West Branch Farm

2019-03-19T08:41:54-05:00March 19, 2019|New England Farm Weekly|

by Laura Rodley

Inside the 24-stanchion milking barn at West Branch Farm, the smell of warm milk was intoxicating in the middle of a late winter snowstorm. The vacuum pump infused the air with a continuous heartbeat of pumping milk that was deeply soothing. It was evening milking time.


SEO for farmers

2019-03-19T07:29:24-05:00March 19, 2019|New England Farm Weekly|

by Troy Bishopp

FAIRLEE, VT – “Have you Googled your farm lately?” was the opening question by Vermont Sustainable Jobs Fund’s Communication Manager Kelly “The Optimizer” Nottermann. The query was a homework assignment for farmers attending her SEO (search engine optimization) workshop at the 2019 Vermont Grazing and Livestock Conference. The mission for savvy farm marketers: Be on page #1.


Continuing the history of Fort Morrison Farms

2019-03-18T15:32:11-05:00March 18, 2019|New England Farm Weekly|

by Laura Rodley

Fort Morrison Farms is named after the fort that was built on the property during the French and Indian War fought from 1754 to 1763. All that remains of the fort is a landmark granite boulder with a brief inscription of the fort’s history by a lone flagpole. The main farmhouse was built just yards away from the site where the fort once protected Colrain, MA, which became a town in 1745 and was officially incorporated in 1761.


Crop Comments: Growing season factor we do control

2019-03-18T11:00:49-05:00March 18, 2019|Eastern Edition, Mid Atlantic, New England Farm Weekly, Western Edition|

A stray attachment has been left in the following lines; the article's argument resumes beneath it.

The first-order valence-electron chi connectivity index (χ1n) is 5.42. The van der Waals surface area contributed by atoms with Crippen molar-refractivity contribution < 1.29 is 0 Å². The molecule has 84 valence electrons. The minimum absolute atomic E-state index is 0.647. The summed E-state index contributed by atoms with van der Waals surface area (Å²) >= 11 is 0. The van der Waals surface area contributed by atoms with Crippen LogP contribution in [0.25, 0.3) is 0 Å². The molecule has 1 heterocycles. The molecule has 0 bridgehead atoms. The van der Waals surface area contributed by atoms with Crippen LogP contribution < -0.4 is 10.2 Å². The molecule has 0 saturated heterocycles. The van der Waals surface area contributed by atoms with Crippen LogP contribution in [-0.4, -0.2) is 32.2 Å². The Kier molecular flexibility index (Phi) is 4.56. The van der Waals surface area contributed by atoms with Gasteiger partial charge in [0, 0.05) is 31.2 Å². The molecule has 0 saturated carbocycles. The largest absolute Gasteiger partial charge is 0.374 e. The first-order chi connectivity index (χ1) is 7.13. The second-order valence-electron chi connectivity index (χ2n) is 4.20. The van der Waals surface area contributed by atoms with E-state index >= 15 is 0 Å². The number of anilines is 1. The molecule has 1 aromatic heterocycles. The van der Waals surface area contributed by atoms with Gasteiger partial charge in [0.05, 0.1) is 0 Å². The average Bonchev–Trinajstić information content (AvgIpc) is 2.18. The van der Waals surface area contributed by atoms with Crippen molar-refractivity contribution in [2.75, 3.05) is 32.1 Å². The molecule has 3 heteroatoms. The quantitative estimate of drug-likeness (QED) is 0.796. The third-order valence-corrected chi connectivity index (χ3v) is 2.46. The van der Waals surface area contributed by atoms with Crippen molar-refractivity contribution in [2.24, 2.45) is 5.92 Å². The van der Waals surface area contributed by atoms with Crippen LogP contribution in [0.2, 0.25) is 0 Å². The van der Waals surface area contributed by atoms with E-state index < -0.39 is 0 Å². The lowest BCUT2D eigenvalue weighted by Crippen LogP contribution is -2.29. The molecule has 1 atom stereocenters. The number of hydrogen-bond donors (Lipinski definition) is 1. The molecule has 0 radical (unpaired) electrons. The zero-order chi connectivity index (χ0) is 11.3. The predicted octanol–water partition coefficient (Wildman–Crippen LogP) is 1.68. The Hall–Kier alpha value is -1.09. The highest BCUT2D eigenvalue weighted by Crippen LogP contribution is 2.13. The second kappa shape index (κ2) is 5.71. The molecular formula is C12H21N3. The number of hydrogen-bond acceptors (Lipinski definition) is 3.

Crop Comments

Most U.S. agronomists agree on one major cause of global warming (or climate change if you prefer that term). That is the reduction of organic matter (OM) on U.S. cropland, arguably a greater issue than lost OM at any other farmed location on our planet. [Brazil may be a close second, as this equatorial nation keeps plowing up and/or burning more tropical rain forest]. The lower the OM level in our nation’s summer annual cropland (non-sod, basically corn and soybean), the lower the amount of carbon sequestered in our soils — and the lower the total plant biomass.


Cover crop application in row crops

2019-03-19T09:56:49-05:00March 1, 2019|Mid Atlantic, New England Farm Weekly, Western Edition|

by Tamara Scully

For the growing number of farmers utilizing cover crops in their operations, a key challenge has been getting cover crop seeds planted in a timely fashion without disturbing or encroaching upon the main crop. There are variety of cover crop application methods – all with pros and cons –which can be utilized to get the seed to soil contact needed for successful cover cropping.


Winter Traveling Dairy Diary

2019-02-22T14:35:58-05:00February 22, 2019|New England Farm Weekly|

by Katrina Klobucher, Allison Morse and Echo Ball, UMass

From Jan. 6 – 11 a group of students from the University of Massachusetts, the University of New Hampshire, the University of Vermont and the University of Maine came together to travel to Prince Edward Island to tour dairy farms in the area. The tour was made possible by a generous grant from the Northeast Farm Credit’s AgEnhancement Program.